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Robert Rodriguez: 1968—: Director, Filmmaker, Screenwriter

Won Way Into Film School

Attending St. Anthony's High School in Austin, Rodriguez did well enough to get into the University of Texas but did not make the grades necessary to win admission to the university's film program. Nevertheless, Rodriguez flourished as a student at Texas. He created a popular comic strip called Los Hooligans for the campus Daily Texan newspaper and drew political cartoons, winning Columbia University journalism awards for both activities, and he continued to make short films, accumulating a collection of about 30. A group of three, which Rodriguez entitled Austin Stories, won Austin's Third Coast Film and Video Competition.

Rodriguez confronted the chairman of Texas's film department, telling him that he had won the top prize over the chairman's own students and demanded admission to the program. His request was granted, and he went on to film Bedhead, a continuation of Austin Stories. That film was entered in competitive film festivals all over the country, and Rodriguez walked away with top honors at 14 of them. Bedhead was also shown on PBS television, and Rodriguez, still in school, began to dream of bigger things.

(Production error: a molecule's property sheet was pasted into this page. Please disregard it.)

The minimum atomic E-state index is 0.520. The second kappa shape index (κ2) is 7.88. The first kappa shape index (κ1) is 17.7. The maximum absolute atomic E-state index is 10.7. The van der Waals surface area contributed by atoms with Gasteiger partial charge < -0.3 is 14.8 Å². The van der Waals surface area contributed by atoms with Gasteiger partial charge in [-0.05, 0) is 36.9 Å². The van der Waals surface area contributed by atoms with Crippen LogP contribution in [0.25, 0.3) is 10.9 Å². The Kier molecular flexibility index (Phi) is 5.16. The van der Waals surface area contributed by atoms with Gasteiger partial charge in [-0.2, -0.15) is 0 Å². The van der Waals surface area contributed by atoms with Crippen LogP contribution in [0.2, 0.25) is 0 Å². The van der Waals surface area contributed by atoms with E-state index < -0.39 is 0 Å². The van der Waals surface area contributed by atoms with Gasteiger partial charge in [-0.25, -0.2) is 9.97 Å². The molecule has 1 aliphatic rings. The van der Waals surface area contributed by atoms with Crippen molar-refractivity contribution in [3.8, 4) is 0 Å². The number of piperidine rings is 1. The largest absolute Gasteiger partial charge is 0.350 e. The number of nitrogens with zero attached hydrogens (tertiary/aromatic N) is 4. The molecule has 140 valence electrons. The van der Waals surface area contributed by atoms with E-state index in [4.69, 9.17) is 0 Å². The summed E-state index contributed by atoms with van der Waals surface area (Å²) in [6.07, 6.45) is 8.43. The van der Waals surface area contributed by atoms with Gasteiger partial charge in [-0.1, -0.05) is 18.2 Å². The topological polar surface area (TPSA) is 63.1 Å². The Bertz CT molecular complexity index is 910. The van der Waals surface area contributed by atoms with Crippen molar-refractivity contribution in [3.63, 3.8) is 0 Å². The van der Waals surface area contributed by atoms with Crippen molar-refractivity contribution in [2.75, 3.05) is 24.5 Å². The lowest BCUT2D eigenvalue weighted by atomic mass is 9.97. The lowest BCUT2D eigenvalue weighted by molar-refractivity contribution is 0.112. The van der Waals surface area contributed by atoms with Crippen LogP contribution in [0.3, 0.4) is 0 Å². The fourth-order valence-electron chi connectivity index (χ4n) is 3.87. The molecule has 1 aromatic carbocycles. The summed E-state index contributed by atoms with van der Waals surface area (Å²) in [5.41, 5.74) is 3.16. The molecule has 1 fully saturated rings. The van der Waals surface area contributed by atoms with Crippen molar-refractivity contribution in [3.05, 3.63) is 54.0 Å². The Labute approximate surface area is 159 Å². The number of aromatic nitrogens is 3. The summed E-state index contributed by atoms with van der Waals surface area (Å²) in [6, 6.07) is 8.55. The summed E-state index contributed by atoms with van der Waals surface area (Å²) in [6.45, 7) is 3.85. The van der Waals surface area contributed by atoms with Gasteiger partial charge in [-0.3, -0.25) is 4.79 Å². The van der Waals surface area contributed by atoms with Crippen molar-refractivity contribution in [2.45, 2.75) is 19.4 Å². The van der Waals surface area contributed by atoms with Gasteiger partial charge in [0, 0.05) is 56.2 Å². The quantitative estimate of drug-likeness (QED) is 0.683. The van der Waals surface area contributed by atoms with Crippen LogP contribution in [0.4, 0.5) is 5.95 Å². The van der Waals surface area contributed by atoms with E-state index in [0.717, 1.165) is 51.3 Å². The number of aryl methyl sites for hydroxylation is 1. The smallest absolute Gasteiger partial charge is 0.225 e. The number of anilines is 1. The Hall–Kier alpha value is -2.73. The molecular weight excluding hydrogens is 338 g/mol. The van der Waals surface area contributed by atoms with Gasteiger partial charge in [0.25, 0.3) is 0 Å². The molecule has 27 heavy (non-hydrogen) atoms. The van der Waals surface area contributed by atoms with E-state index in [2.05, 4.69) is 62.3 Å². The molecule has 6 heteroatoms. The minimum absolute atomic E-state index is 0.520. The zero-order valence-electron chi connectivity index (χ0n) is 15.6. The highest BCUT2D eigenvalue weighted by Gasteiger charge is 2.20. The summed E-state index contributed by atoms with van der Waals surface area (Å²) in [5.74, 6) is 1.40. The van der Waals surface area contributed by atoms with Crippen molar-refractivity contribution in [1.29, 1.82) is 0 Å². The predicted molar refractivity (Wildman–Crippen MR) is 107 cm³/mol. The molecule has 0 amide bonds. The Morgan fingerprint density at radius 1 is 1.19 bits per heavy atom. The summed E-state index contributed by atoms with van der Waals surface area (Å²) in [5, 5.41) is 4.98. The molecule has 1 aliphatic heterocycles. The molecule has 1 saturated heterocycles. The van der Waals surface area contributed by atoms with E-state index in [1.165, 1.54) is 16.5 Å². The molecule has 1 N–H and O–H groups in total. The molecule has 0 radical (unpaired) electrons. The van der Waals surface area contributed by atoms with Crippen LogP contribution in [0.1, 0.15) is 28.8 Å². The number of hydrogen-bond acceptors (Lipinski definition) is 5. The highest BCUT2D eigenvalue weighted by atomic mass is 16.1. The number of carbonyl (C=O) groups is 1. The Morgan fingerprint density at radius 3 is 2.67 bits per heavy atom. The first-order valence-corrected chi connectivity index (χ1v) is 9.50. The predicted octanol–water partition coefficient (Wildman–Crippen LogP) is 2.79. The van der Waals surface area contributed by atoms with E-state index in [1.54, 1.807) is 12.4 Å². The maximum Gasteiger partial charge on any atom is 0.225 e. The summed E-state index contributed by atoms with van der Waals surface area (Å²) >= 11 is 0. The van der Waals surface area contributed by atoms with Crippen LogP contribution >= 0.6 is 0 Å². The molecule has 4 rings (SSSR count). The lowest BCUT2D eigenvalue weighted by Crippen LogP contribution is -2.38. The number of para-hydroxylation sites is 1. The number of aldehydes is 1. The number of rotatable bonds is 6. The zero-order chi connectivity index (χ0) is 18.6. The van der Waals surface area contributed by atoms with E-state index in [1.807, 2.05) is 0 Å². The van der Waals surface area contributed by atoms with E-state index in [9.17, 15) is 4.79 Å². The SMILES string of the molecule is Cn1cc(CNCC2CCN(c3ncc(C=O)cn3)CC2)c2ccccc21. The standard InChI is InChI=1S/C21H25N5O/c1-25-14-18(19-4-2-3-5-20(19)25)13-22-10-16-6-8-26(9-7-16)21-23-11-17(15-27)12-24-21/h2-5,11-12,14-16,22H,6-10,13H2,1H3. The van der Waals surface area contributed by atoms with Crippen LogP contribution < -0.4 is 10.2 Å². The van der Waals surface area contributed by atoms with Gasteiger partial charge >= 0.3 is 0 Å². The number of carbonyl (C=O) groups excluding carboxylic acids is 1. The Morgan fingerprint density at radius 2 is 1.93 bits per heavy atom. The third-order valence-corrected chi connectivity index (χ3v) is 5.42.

At a Glance . . .

Born on June 20 (some sources say July 20), 1968, in San Antonio, TX; son of Cecilio (a sales manager) and Rebecca (a nurse) Rodriguez; third of ten children; married Elizabeth Avellano (a filmmaker); children: Rocket Valentin, Racer Maximiliano, Rebel Antonio. Education: University of Texas, BA, 1991. Religion: Raised Roman Catholic.

Career: Filmmaker, director, and scriptwriter, 1991–.

Selected awards: Third Coast Film and Video Competition award, 1990, for Austin Stories short subjects; 14 film festival top prizes for Bedhead, 1991; Distinguished Citizen Award, San Antonio, TX, 1993; IFP Spirit Award for best first feature, El Mariachi, 1994.

His plan was to make several low-budget action films for the Mexican home video market and to present these to Hollywood executives as a demonstration of his bankability. To finance the first of these, El Mariachi, Rodriguez enrolled himself as a paid subject in trials of a new cholesterol-lowering drug; he was forced to have blood drawn up to 10 times a day. The action idiom was not unfamiliar to Rodriguez, who was already a fan of Carpenter, horror director Sam Raimi, Hong Kong action auteur John Woo, and Italian "spaghetti western" master Sergio Leone. Rodriguez arranged a 14-day shoot in the town of Ciudad Acuña, Mexico, across the border from Del Rio, Texas.

Additional topics

Brief BiographiesBiographies: Dudley Randall Biography - A Poet from an Early Age to Ferrol Sams Jr BiographyRobert Rodriguez: 1968—: Director, Filmmaker, Screenwriter Biography - Won Way Into Film School, Low Budget "mariachi" Impressed Hollywood, Moved Toward Family Oriented Action